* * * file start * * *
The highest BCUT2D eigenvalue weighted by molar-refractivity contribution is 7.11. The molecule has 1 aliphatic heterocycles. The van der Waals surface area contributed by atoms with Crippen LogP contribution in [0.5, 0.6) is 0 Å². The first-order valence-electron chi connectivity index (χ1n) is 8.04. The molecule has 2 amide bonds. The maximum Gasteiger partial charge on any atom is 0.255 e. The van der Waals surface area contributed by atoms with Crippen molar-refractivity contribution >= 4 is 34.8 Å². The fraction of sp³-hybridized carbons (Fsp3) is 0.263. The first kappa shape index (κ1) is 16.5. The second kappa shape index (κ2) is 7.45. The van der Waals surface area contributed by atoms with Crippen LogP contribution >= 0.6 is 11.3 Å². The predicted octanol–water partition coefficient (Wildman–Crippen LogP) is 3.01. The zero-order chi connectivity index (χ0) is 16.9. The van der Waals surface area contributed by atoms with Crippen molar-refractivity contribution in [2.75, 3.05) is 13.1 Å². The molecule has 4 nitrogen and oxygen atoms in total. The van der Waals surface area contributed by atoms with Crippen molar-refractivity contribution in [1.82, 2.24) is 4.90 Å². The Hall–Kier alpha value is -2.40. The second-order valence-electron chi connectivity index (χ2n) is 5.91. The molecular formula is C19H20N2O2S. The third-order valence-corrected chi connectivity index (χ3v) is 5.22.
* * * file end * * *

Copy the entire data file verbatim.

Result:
The highest BCUT2D eigenvalue weighted by molar-refractivity contribution is 7.11. The molecule has 1 aliphatic heterocycles. The van der Waals surface area contributed by atoms with Crippen LogP contribution in [0.5, 0.6) is 0 Å². The first-order valence-electron chi connectivity index (χ1n) is 8.04. The molecule has 2 amide bonds. The maximum Gasteiger partial charge on any atom is 0.255 e. The van der Waals surface area contributed by atoms with Crippen molar-refractivity contribution >= 4 is 34.8 Å². The fraction of sp³-hybridized carbons (Fsp3) is 0.263. The first kappa shape index (κ1) is 16.5. The second kappa shape index (κ2) is 7.45. The van der Waals surface area contributed by atoms with Crippen LogP contribution >= 0.6 is 11.3 Å². The predicted octanol–water partition coefficient (Wildman–Crippen LogP) is 3.01. The zero-order chi connectivity index (χ0) is 16.9. The van der Waals surface area contributed by atoms with Crippen molar-refractivity contribution in [2.75, 3.05) is 13.1 Å². The molecule has 4 nitrogen and oxygen atoms in total. The van der Waals surface area contributed by atoms with Crippen molar-refractivity contribution in [1.82, 2.24) is 4.90 Å². The Hall–Kier alpha value is -2.40. The second-order valence-electron chi connectivity index (χ2n) is 5.91. The molecular formula is C19H20N2O2S. The third-order valence-corrected chi connectivity index (χ3v) is 5.22.